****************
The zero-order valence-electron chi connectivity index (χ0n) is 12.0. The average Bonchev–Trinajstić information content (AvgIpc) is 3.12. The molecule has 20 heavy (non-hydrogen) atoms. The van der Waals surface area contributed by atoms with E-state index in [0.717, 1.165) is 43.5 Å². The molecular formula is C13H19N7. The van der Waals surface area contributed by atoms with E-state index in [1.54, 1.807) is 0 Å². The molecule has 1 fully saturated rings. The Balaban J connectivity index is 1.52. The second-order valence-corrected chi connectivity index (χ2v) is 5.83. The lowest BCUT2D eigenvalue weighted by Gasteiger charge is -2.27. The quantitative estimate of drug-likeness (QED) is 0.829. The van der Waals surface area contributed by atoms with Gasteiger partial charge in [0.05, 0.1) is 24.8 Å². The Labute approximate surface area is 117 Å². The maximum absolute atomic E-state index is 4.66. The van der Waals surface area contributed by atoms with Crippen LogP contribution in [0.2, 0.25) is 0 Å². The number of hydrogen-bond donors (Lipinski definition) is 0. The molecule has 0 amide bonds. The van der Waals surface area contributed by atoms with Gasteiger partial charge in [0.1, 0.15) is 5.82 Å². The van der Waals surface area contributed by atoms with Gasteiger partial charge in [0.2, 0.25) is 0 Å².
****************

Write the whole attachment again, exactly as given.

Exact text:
The zero-order valence-electron chi connectivity index (χ0n) is 12.0. The average Bonchev–Trinajstić information content (AvgIpc) is 3.12. The molecule has 20 heavy (non-hydrogen) atoms. The van der Waals surface area contributed by atoms with E-state index in [0.717, 1.165) is 43.5 Å². The molecular formula is C13H19N7. The van der Waals surface area contributed by atoms with E-state index in [1.54, 1.807) is 0 Å². The molecule has 1 fully saturated rings. The Balaban J connectivity index is 1.52. The second-order valence-corrected chi connectivity index (χ2v) is 5.83. The lowest BCUT2D eigenvalue weighted by Gasteiger charge is -2.27. The quantitative estimate of drug-likeness (QED) is 0.829. The van der Waals surface area contributed by atoms with Gasteiger partial charge in [0.05, 0.1) is 24.8 Å². The Labute approximate surface area is 117 Å². The maximum absolute atomic E-state index is 4.66. The van der Waals surface area contributed by atoms with Crippen LogP contribution in [0.2, 0.25) is 0 Å². The number of hydrogen-bond donors (Lipinski definition) is 0. The molecule has 0 amide bonds. The van der Waals surface area contributed by atoms with Gasteiger partial charge in [0.1, 0.15) is 5.82 Å². The van der Waals surface area contributed by atoms with Gasteiger partial charge in [0.2, 0.25) is 0 Å².